The holiday season is upon us, and for many of us this means additional worry.
Stress seems to have become a constant in our daily lives, but there is some good news: mindfulness can help.
One Friday afternoon, I had the opportunity to observe nurse practitioner Eleana Conway lead a small group on the essentials of mindfulness.
During the first exercise, participants were instructed to ‘notice the room’, a nondescript conference space at Lahey Health’s Unicorn Park office in Woburn, Mass. In the room there are stacked office chairs, a wall clock ticking down the minutes, a speaking pedestal at one end — nothing out of the ordinary. When asked, most participants were able to recall an impressive inventory of these items.
Next, Conway asked the group to close their eyes and complete the same exercise. It was astounding how participants’ awareness shifted to the temperature, sounds and calm feel to the space.
This group is part of an eight-week Stress Management course offered by Lahey Health. The course is open to all patients with a Lahey Health Primary Care Provider and Lahey Health colleagues.
There’s no denying we live in a chaotic, 24-7 world. There are children to pick up, bills to pay, doctor’s appointments, and let’s not even mention everything on the news. There’s constant movement, and we are bombarded with information resulting in high stress levels.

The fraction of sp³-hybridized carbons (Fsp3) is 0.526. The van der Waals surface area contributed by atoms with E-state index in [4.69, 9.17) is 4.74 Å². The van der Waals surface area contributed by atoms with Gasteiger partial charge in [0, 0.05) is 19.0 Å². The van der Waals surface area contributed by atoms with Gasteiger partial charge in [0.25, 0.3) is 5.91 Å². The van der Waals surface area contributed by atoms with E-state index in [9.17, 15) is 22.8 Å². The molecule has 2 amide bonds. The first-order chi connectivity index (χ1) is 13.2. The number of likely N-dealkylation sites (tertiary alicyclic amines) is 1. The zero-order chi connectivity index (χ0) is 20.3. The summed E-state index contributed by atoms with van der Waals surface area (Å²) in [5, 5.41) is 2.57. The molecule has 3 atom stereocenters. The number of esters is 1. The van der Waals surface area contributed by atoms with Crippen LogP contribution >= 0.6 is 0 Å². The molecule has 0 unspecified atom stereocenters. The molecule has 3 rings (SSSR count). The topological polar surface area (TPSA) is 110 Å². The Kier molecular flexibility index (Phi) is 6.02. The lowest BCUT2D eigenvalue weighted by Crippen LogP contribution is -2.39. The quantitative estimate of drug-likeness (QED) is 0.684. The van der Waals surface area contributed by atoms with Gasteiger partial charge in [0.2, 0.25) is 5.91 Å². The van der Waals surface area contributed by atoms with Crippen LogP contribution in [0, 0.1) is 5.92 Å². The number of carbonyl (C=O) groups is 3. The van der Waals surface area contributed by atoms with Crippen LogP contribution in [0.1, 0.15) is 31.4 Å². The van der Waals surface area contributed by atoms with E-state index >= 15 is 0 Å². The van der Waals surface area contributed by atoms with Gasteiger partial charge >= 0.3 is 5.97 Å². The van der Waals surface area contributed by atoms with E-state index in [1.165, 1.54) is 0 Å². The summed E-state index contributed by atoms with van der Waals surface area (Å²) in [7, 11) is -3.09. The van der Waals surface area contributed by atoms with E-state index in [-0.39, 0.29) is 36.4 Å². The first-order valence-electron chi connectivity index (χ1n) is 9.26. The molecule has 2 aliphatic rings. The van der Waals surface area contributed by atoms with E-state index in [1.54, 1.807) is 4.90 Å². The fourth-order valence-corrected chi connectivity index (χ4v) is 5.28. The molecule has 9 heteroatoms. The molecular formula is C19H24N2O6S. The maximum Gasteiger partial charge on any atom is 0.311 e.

“Our ‘fight or flight’ system in our brains is primed and ready to go which is perfect when we are faced with survival situations, but when we routinely operate and make decisions from this space, often the problem is that we cannot turn off stress reactions,” Conway told the class.
Mindfulness is a practice that has become popular in the last few years — websites, apps, over-night retreats in luxurious locations and a plethora of books have been written on the subject.
The Lahey course is based on the model of mindfulness established by Jon Kabat-Zinn, a founding Executive Director of the Center for Mindfulness in Medicine, Health Care, and Society at the University of Massachusetts Medical School. A central premise of the course is the awareness that arises from paying attention to the present moment in a non-judgmental way.
There are many benefits of mindfulness that experts tout — improved wellbeing and mental health, as well as stress reduction.
Conway’s class delves into several techniques to increase mindfulness, the most impactful being a person’s breathing. An entire class is devoted to breath-work.
“Breath is the one power we have over the entire body,” Conway said. “It is a switch that turns off our fight or flight reaction and allows us to pause and respond in a skillful and mindful way.”
If you’d like to learn more about Lahey’s Stress Management Training, please see the course website.